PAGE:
California's passage of their "GDPR-lite" caught people off guard. We think this is part of a trend we've studied for a long time. Much of the current analysis misses key points, so it seems worth explaining. About two years ago, we asked several thought leaders in the U.S. about the odds we'd see legislation like the E.U. GDPR provides clear rights to E.U citizens, controlling data captured on-line.
Deepfakes are spreading fast, and while some have playful intentions, others can cause serious harm. We stepped inside this deceptive new world to see what experts are doing to catch this altered content. Chances are you've seen a deepfake; Donald Trump, Barack Obama, and Mark Zuckerberg have all been targets of the computer-generated replications. A deepfake is a video or an audio clip where deep learning models create versions of people saying and doing things that have never actually happened. A good deepfake can chip away at our ability to discern fact from fiction, testing whether seeing is really believing.
For many R users, it's obvious why you'd want to use R with big data, but not so obvious how. In fact, many people (wrongly) believe that R just doesn't work very well for big data. In this article, I'll share three strategies for thinking about how to use big data in R, as well as some examples of how to execute each of them. By default R runs only on data that can fit into your computer's memory. Hardware advances have made this less of a problem for many users since these days, most laptops come with at least 4-8Gb of memory, and you can get instances on any major cloud provider with terabytes of RAM.
Deep learning will radically change aspects of our medical care. How well do we need to understand how AI tools work? In clinics around the world, a type of artificial intelligence called deep learning is starting to supplement or replace humans in common tasks such as analyzing medical images. Already, at Massachusetts General Hospital in Boston, "every one of the 50,000 screening mammograms we do every year is processed through our deep learning model, and that information is provided to the radiologist," says Constance Lehman, chief of the hospital's breast imaging division. In deep learning, a subset of a type of artificial intelligence called machine learning, computer models essentially teach themselves to make predictions from large sets of data.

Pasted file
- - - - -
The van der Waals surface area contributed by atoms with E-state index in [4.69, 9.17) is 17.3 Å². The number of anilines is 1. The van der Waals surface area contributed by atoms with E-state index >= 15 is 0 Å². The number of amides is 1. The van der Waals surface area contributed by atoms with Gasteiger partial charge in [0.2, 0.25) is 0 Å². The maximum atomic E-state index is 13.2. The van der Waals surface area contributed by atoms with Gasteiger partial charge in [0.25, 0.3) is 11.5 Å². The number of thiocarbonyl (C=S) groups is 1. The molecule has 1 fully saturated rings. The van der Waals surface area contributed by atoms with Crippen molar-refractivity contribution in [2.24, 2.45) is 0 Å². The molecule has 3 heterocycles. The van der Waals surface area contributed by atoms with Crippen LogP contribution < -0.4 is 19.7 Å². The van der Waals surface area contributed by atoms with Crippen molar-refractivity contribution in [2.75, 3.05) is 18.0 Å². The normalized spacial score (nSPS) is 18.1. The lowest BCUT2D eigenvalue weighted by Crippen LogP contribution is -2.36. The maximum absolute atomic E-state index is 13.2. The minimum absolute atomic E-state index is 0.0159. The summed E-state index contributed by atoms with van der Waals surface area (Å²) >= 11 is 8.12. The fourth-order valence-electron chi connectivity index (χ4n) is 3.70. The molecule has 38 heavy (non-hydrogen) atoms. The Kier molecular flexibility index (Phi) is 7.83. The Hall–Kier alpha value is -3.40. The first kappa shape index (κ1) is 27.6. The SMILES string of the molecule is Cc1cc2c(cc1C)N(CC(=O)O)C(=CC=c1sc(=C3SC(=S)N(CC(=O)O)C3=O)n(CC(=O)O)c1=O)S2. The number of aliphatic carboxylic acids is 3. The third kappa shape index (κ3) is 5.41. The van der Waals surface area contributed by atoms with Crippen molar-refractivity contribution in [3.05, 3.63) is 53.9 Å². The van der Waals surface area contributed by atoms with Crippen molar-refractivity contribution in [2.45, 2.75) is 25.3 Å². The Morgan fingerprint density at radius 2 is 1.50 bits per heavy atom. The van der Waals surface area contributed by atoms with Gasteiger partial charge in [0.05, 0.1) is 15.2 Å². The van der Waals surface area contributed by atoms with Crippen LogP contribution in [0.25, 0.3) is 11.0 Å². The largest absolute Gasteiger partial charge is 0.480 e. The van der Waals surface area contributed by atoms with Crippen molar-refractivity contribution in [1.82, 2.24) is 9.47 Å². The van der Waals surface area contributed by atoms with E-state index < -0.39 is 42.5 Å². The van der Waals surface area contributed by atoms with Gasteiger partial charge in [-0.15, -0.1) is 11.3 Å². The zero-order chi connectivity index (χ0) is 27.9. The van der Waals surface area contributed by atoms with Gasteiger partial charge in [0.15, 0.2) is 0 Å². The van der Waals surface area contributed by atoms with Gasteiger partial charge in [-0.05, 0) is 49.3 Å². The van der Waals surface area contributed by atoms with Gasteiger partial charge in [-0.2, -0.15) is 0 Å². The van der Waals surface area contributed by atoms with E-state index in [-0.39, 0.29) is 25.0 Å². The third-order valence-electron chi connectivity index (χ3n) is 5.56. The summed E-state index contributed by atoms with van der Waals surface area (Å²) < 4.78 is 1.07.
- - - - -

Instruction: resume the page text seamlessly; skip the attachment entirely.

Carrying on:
Key point: Faster, more capable processors will enable the aircraft's avionics, radar, sensors and communications technologies to better identify and attack enemy targets. Faster computer processors, AI-infused algorithms able to merge or "fuse" sensor information and automated maintenance and checklists are informing emerging pilot tactics aimed at anticipating future threat environments. Various applications of AI now perform a wide range of functions not purely restricted to conventional notions of IT or cyberspace; computer algorithms are increasingly able to almost instantaneously access vast pools of data, compare and organize information and perform automated procedural and analytical functions for human decision-makers. When high-volume, redundant tasks are performed through computer automation, humans are freed up to expend energy pursuing a wider range of interpretive or conceptual work. "The bottom line is the next big thing that is going to enable the US to maintain its qualitative edge is the seamless and ubiquitous sharing of information.